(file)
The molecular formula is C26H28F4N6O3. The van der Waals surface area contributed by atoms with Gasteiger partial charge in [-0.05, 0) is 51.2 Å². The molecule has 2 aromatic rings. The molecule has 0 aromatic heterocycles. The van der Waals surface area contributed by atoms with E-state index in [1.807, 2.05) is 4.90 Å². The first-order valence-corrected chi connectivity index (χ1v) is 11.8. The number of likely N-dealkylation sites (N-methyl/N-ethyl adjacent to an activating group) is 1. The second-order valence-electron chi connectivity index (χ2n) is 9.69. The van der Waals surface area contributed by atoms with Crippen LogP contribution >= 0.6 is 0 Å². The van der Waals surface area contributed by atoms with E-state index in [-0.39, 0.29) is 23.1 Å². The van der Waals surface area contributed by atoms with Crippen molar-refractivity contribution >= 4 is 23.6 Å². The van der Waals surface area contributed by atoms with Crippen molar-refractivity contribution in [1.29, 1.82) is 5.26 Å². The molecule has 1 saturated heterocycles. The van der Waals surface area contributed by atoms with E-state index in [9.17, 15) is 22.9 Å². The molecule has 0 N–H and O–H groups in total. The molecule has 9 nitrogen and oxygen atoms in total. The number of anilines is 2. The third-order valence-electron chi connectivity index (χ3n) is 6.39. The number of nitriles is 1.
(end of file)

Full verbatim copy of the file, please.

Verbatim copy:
The molecular formula is C26H28F4N6O3. The van der Waals surface area contributed by atoms with Gasteiger partial charge in [-0.05, 0) is 51.2 Å². The molecule has 2 aromatic rings. The molecule has 0 aromatic heterocycles. The van der Waals surface area contributed by atoms with E-state index in [1.807, 2.05) is 4.90 Å². The first-order valence-corrected chi connectivity index (χ1v) is 11.8. The number of likely N-dealkylation sites (N-methyl/N-ethyl adjacent to an activating group) is 1. The second-order valence-electron chi connectivity index (χ2n) is 9.69. The van der Waals surface area contributed by atoms with Crippen LogP contribution >= 0.6 is 0 Å². The van der Waals surface area contributed by atoms with E-state index in [-0.39, 0.29) is 23.1 Å². The van der Waals surface area contributed by atoms with Crippen molar-refractivity contribution >= 4 is 23.6 Å². The van der Waals surface area contributed by atoms with Crippen molar-refractivity contribution in [1.29, 1.82) is 5.26 Å². The molecule has 1 saturated heterocycles. The van der Waals surface area contributed by atoms with E-state index in [9.17, 15) is 22.9 Å². The molecule has 0 N–H and O–H groups in total. The molecule has 9 nitrogen and oxygen atoms in total. The number of anilines is 2. The third-order valence-electron chi connectivity index (χ3n) is 6.39. The number of nitriles is 1.